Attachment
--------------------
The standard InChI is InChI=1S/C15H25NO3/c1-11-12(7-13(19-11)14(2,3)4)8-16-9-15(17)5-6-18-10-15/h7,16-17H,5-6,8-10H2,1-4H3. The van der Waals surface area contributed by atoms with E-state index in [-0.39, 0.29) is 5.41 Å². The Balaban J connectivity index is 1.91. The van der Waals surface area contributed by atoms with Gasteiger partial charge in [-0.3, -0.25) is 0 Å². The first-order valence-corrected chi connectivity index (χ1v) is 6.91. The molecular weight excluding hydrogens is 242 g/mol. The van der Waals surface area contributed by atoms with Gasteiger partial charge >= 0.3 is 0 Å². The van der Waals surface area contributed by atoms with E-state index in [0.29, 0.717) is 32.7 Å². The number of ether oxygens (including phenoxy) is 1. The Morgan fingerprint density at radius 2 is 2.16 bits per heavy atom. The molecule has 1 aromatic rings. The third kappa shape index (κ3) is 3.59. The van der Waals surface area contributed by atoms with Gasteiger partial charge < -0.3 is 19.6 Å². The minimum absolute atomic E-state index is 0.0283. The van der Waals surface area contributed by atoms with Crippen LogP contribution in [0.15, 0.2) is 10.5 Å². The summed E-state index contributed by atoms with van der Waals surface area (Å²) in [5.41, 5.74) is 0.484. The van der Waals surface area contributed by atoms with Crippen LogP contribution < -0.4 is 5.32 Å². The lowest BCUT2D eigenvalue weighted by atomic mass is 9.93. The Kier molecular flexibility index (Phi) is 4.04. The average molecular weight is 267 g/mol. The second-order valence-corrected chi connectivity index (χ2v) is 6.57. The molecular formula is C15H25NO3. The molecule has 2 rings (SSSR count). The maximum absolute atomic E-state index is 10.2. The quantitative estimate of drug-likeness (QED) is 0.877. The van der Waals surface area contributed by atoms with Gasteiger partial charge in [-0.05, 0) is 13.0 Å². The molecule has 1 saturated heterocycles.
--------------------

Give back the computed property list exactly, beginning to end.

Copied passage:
The standard InChI is InChI=1S/C15H25NO3/c1-11-12(7-13(19-11)14(2,3)4)8-16-9-15(17)5-6-18-10-15/h7,16-17H,5-6,8-10H2,1-4H3. The van der Waals surface area contributed by atoms with E-state index in [-0.39, 0.29) is 5.41 Å². The Balaban J connectivity index is 1.91. The van der Waals surface area contributed by atoms with Gasteiger partial charge in [-0.3, -0.25) is 0 Å². The first-order valence-corrected chi connectivity index (χ1v) is 6.91. The molecular weight excluding hydrogens is 242 g/mol. The van der Waals surface area contributed by atoms with Gasteiger partial charge >= 0.3 is 0 Å². The van der Waals surface area contributed by atoms with E-state index in [0.29, 0.717) is 32.7 Å². The number of ether oxygens (including phenoxy) is 1. The Morgan fingerprint density at radius 2 is 2.16 bits per heavy atom. The molecule has 1 aromatic rings. The third kappa shape index (κ3) is 3.59. The van der Waals surface area contributed by atoms with Gasteiger partial charge < -0.3 is 19.6 Å². The minimum absolute atomic E-state index is 0.0283. The van der Waals surface area contributed by atoms with Crippen LogP contribution in [0.15, 0.2) is 10.5 Å². The summed E-state index contributed by atoms with van der Waals surface area (Å²) in [5.41, 5.74) is 0.484. The van der Waals surface area contributed by atoms with Crippen LogP contribution < -0.4 is 5.32 Å². The lowest BCUT2D eigenvalue weighted by atomic mass is 9.93. The Kier molecular flexibility index (Phi) is 4.04. The average molecular weight is 267 g/mol. The second-order valence-corrected chi connectivity index (χ2v) is 6.57. The molecular formula is C15H25NO3. The molecule has 2 rings (SSSR count). The maximum absolute atomic E-state index is 10.2. The quantitative estimate of drug-likeness (QED) is 0.877. The van der Waals surface area contributed by atoms with Gasteiger partial charge in [-0.05, 0) is 13.0 Å². The molecule has 1 saturated heterocycles.